"NATO and Russia are fully determined to contribute to building a stable and undivided Europe… In this context, they affirm that they will observe in good faith their obligations under international law, including the UN Charter, provisions and principles contained in the Helsinki Final Act, and the OSCE [Organization for Security and Cooperation in Europe] Charter for European Security. They will promote the strengthening of security in the Euro-Atlantic area on the basis of the Founding Act and through cooperation with the Permanent Joint Council.

NATO and Russia welcome the Agreement on the Adaptation of the CFE [Conventional Forces in Europe] Treaty that will, together with the commitments undertaken in the CFE Final Act, ensure the continuing viability of the CFE Treaty.

While continuing their cooperation in the Stabilization Force in Bosnia-Herzegovina (SFOR), NATO and Russian forces in Kosovo are working together in KFOR toward the full implementation of UNSCR 1244…

NATO and Russia will work to intensify their dialogue in the Permanent Joint Council. They agreed that Russia and NATO would pursue a vigorous dialogue on a wide range of security issues that will enable NATO and Russia to address the challenges that lie ahead…"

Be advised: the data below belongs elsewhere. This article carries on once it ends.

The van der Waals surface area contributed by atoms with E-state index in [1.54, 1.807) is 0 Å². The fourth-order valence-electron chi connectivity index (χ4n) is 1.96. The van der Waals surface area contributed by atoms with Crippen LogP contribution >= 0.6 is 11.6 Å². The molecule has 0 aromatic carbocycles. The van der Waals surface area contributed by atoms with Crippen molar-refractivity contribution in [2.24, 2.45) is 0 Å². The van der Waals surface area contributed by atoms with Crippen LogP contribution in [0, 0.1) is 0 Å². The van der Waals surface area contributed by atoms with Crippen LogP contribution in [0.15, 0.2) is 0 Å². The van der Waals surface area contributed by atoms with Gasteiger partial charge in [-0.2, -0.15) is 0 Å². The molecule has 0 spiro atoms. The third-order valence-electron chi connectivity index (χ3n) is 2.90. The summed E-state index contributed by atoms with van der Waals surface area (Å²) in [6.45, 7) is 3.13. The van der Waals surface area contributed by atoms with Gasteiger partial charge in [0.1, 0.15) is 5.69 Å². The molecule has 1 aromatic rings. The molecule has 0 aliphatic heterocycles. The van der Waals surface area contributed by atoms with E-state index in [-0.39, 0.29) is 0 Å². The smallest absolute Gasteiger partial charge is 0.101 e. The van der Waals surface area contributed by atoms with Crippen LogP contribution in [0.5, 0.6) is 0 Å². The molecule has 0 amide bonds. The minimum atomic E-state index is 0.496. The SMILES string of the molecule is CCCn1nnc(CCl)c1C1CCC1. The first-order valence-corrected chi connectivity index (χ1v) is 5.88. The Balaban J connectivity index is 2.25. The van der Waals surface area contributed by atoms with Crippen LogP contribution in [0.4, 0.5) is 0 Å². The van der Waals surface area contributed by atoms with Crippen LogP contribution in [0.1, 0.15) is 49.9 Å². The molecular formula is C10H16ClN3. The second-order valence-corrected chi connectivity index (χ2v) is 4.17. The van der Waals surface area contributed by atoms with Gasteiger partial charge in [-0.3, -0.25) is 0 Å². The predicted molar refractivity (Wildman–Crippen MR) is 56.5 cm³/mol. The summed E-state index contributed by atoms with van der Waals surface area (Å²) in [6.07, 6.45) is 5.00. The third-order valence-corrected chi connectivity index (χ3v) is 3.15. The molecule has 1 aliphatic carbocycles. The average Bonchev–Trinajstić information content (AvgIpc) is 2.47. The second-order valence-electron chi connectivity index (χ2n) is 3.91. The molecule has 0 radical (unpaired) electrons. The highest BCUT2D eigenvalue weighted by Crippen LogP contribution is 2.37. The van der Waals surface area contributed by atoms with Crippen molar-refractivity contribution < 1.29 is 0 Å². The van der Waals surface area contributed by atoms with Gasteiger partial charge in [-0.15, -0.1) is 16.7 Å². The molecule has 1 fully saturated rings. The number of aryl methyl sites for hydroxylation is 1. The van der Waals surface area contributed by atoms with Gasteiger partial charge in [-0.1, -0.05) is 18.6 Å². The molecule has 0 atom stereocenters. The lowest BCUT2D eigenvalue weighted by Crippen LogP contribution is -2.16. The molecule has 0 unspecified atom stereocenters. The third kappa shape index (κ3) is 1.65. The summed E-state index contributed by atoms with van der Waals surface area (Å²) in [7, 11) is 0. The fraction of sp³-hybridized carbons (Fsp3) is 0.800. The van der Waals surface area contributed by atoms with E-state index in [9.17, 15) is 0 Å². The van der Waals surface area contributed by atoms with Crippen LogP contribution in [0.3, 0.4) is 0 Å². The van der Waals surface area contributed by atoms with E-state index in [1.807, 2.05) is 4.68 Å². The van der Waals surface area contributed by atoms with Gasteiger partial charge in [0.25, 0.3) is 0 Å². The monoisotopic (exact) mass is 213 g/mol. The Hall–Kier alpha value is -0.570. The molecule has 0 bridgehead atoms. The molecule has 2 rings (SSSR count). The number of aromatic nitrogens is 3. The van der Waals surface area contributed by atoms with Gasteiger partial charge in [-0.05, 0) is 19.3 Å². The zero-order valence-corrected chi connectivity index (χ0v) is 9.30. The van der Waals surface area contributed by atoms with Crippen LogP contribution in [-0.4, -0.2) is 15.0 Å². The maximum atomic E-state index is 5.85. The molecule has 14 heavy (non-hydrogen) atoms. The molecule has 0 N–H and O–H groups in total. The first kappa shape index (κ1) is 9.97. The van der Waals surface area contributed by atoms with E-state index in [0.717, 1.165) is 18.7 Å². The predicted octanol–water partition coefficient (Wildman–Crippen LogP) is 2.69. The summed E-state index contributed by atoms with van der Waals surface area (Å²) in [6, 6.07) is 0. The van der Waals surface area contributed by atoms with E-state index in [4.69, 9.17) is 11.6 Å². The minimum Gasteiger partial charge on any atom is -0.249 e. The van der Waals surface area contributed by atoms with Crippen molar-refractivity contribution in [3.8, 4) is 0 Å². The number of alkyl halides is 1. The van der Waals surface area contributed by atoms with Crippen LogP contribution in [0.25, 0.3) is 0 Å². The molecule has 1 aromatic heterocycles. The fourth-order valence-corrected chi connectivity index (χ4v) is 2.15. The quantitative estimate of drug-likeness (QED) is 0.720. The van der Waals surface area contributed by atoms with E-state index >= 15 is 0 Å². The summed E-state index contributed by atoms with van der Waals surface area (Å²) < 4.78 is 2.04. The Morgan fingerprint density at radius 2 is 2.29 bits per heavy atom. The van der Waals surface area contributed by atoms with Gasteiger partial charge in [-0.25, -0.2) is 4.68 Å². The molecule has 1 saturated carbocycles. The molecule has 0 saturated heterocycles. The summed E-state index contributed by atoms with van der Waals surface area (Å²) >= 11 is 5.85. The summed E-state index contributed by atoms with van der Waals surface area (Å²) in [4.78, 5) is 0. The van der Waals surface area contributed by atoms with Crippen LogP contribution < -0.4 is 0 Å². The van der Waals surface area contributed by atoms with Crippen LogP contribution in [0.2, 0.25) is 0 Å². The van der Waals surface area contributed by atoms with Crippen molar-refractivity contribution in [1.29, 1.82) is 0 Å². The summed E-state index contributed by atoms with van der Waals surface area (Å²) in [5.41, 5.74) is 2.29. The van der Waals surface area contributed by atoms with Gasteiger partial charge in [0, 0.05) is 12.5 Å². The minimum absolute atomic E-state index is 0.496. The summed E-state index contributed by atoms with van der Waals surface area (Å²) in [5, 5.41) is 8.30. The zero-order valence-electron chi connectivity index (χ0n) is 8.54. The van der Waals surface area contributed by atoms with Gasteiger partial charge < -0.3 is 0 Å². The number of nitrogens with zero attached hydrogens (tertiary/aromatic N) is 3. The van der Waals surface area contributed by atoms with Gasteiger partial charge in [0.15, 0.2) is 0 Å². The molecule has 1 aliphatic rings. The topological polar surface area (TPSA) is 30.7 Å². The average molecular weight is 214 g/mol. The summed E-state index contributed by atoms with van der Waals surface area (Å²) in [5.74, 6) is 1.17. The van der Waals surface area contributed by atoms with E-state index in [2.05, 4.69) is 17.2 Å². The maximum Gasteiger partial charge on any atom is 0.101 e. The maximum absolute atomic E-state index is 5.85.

The damage done to NATO-Russia relations by the war over Kosovo, and the impact of that conflict both on the new Concept and Doctrine and on Russia's conflict in Chechnya, were eloquently referred to by Alexei Arbatov, a leading arms control advocate in the Russian Duma, in a February 2 telephone interview with journalists organized by the Center for War, Peace and the News Media and the National Press Institute of Russia. Arbatov argued:

"[T] he initial hopes and plans of the early '90s are dead. Relations have been severely damaged during recent years. And while Russia is not completely innocent in this…the major fault lies with the West, and the United States in particular… Before [the 2000 National Security Concept], Russia had no enemies. Now, it is clearly stated that one of the primary threats to Russian security is the policies of the United States, which is keen on establishing its position as the world's sole superpower and expanding its interests around the world … For three years after